When it comes to smartphones, there’s a whole heap of jargon. Quad-core processors? AMOLED displays? Android or iOS? If you’re not a techie, it can be tough to make sense of it all. So here’s a layman’s guide to some of the mobile mumbo jumbo you’ve always wondered about, but been too afraid to ask. (Before we get started a note to the techie uber-geeks reading this. Old Taskmaster is completely aware some of these points are gross oversimplifications, that your early-90s BeBox had more than one processor or that I didn’t bother to mention MeeGo. No need for snarky comments. This is intended as a layman’s guide, so sue me!) What exactly do iOS, Android and Windows Phone do? A good, simple way of thinking about your mobile phone is as a pocket-sized computer that can also make calls. On most computers, there’s a piece of system software, called an operating system that basically manages the relationship between a computer’s hardware and the programs that run on it. In the computer world, most PCs use Windows or Linux, while Apple Macs use Mac OSX. Operating systems like iOS, Android and Windows Phone basically do the same thing, except they’re designed to work on a smartphone. If you run an iPhone, you run Apple’s iOS. If you run a recent Nokia, it almost certainly uses Windows Phone. Pretty much everything else – most notably Samsung Galaxy smartphones – use Android. So why do Androids come in Cupcake, Ice Cream Sandwich or JellyBean? Each major version of Android is code-named after a dessert. The first letter of each dessert goes up in alphabetical order. So you’ve had Android Cupcake, Donut, Éclair, Froyo, Gingerbread, Honeycomb, Ice Cream Sandwich and Jellybean. Why? Basically, because Google thinks ‘Android Gingerbread’ sounds cuter than ‘Android Build G’. What are the most recent versions of the major smartphone operating systems? The current version of Android is 4.2/4.3 Jellybean, although Google has announced Android 4.4 KitKat is coming soon. As fairly well publicised by their recent announcement, the latest version of Apple’s iOS is iOS 7. Windows is up to Windows Phone 8, although 8.1 is just around the corner. Finally, BlackBerry is up to BlackBerry 10.2. Given their current business status, Old Taskmaster wouldn’t bet on 10.3. LCD or AMOLED? LCD (of various descriptions) and AMOLED are the two common technologies you’ll find powering smartphone screens. An LCD (liquid crystal display) display is made up of thousands of tiny liquid crystals that modulate light to achieve a desired colour. The light itself is either provided through backlights or through a reflective back panel on the display. AMOLED (active-matrix organic light-emitting diode) displays are made of a thin film of organic material that lights up when charged by an electric current. The charge that makes different parts of the screen light up is provided by a thin-film transistor that sits behind the organic material. Which is better? LCD is the more mature technology of the two. Generally speaking, LCD will be clearer at different viewing angles and produce more realistic colours, but is less good at contrast. AMOLED colours are brighter, have better contrast and (because they don’t need to be backlit) generally use less power. Traditionally, they are less viewable in direct sunlight. What’s this resolution business? Whether your display is LCD or AMOLED, the number of pixels or dots of colour per square inch of screen size determine how clear your image is. In the past, Windows PCs used 96 points per inch, while Apple Macs used 72. The usual standard for the printing industry is 300 dots per inch. By comparison, Samsung’s Galaxy S4 displays 441 pixels per inch. Dual-core? Quad-core? Octo-core? What-the-core? Historically, most computers were built around a single processor – called the CPU (central processing unit) – that computer programs ran on. One processor core, one chip, one computer. These days, most smartphones have more than one of these processor cores on a single physical computer chip, and these are known as multi-core processors. In effect, it’s like having two or four computer CPUs on your phone, except they’ve been shrunk down to fit on a single piece of silicon. Most current smartphones use a quad-core processor, although some older ones use a dual-core processor, while octo-core processors are beginning to be offered on some newer models. How is the processor in my smartphone different to the one in my computer? If you open up your PC or Mac, you’ll probably find it’s built around an Intel processor. The ancestor of this chip was the 8088 and 8086 chips in the very first IBM PCs. Over the past couple of decades, the design of these chips has been optimised for maximise performance, often at the expense of using more power. In contrast, the processor in your smartphone is most likely an ARM chip. Its great ancestor first appeared in a 1985 accelerator card add-on for the BBC Micro B. (Yes, the BBC Micro B is a distant relative of your smartphone!) Acorn’s Archimedes and Apple’s Newtons used this series of chips, too. Because they’ve spent most of the past 20 years being used in mobile devices, they’ve been optimised for battery life as well as performance. But my smartphone processor is built by Qualcomm/Nvidia/Samsung? ARM comes up with the basic designs for its processors. It then licenses them to a range of other chip companies, including Qualcomm, Nvidia, Samsung and Apple. In turn, these companies don’t usually make chips, they just market them. The chips themselves are manufactured by companies with chip manufacturing plants (foundries), including TSMC and Samsung. SNS integration? It stands for Social Network Service. It’s a fancy, jargony way of saying this phone has an app or hub that pulls your social media messages into one place. Over to you Are there any other bits of smartphone jargon you’ve heard but have been too afraid to ask about? If so, leave your question in the comments below! Mobile and mobile commerce is an increasingly critical part of every business. If there’s some piece of mobile mumbo jumbo you don’t understand, make sure you get it cleared up! Get it done – today!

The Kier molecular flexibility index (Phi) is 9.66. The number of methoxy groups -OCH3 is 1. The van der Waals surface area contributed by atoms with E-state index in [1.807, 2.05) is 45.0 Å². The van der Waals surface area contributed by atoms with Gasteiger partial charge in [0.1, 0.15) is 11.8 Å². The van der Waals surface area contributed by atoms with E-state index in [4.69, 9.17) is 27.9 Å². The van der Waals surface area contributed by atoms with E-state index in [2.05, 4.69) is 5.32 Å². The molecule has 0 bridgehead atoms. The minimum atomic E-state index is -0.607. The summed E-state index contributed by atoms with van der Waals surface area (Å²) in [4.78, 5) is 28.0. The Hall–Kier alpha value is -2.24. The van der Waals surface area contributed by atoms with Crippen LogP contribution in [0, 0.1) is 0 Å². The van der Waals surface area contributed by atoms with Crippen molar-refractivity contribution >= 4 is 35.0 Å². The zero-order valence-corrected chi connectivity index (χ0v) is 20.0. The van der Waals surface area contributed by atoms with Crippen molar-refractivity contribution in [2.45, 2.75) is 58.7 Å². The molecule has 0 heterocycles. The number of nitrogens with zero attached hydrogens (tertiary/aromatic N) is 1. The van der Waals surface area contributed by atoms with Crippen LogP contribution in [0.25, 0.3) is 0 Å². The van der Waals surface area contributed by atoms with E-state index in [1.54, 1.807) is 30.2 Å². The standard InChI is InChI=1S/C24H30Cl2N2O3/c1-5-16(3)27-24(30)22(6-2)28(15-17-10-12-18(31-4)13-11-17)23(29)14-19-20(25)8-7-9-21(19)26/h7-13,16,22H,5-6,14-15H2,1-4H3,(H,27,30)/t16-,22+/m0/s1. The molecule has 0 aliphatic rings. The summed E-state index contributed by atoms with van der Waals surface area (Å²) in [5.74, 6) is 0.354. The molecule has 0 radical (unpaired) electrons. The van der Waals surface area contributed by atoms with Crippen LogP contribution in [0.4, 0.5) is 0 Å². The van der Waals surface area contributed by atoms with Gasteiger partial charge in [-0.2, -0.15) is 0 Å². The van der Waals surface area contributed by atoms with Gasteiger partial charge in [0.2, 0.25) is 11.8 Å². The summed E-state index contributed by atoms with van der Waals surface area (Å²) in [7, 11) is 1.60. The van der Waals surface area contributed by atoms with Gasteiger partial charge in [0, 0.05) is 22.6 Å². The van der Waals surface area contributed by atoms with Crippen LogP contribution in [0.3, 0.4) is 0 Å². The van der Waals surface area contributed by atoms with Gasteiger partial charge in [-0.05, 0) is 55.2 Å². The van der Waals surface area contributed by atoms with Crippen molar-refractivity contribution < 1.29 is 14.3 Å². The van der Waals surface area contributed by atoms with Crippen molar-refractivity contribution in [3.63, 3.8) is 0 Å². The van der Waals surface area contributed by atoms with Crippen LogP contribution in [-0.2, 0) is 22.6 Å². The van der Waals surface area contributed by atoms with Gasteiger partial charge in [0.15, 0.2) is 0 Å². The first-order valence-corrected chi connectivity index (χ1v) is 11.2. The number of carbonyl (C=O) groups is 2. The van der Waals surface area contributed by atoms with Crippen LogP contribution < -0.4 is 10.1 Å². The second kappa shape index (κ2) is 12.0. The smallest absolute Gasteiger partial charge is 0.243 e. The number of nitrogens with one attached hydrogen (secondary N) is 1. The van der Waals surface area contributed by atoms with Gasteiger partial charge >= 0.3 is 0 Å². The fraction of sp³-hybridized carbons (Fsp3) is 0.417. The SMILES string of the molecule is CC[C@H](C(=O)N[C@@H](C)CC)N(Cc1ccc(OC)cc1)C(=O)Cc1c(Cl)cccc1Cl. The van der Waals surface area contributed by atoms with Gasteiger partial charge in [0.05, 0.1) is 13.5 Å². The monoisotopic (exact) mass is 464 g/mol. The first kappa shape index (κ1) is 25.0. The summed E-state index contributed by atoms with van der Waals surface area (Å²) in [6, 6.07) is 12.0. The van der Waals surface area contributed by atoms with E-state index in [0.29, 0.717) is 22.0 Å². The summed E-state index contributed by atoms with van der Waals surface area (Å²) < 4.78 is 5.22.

Surfwear giant Billabong is walking away from a $325 million refinancing deal from Altamont Capital, instead accepting a rival bid from Centerbridge Partners and Oaktree Capital Management. The new arrangement will see Billabong repay a $315 million bridge loan facility to Altamont along with a $6 million break fee. The Centerbridge Oaktree offer will see the surfwear retailer gain a six-year senior secured term loan of $386 million, along with a further $135 million through an equity placement. "This is a turning point for the company," Billabong chairman Ian Pollard says. "We'll now be back focused on business with a clear direction [and] new leadership. I must say, I'm looking forward to it." US Federal Reserve’s stimulus announcement causes the Aussie dollar to surge The US Federal Reserve’s announcement that it will continue its bond-buying stimulus program has caused an unexpected boost to the Australian dollar. The Aussie dollar recorded its largest single-day rise since 2011 – up US1.5 cents – following the announcement as the ASX 200 surged more than 1.1%. Stephen Elop’s $US25.5 million Nokia golden parachute Outgoing Nokia chief executive Stephen Elop is set to receive a €18.8 million ($25.5 million) golden parachute if shareholders agree to sell its mobile phone division to Microsoft. Elop’s termination agreement is set to include 18 months of his base salary, worth around €4.2 million, along with €14.6 million accelerated vesting of his outstanding equity awards. The controversial chief executive has been dubbed a “Trojan horse” by sections of the Finnish media. Overnight The Dow Jones Industrial Average is down to 15636.6. the Aussie dollar is up to US94.40 cents.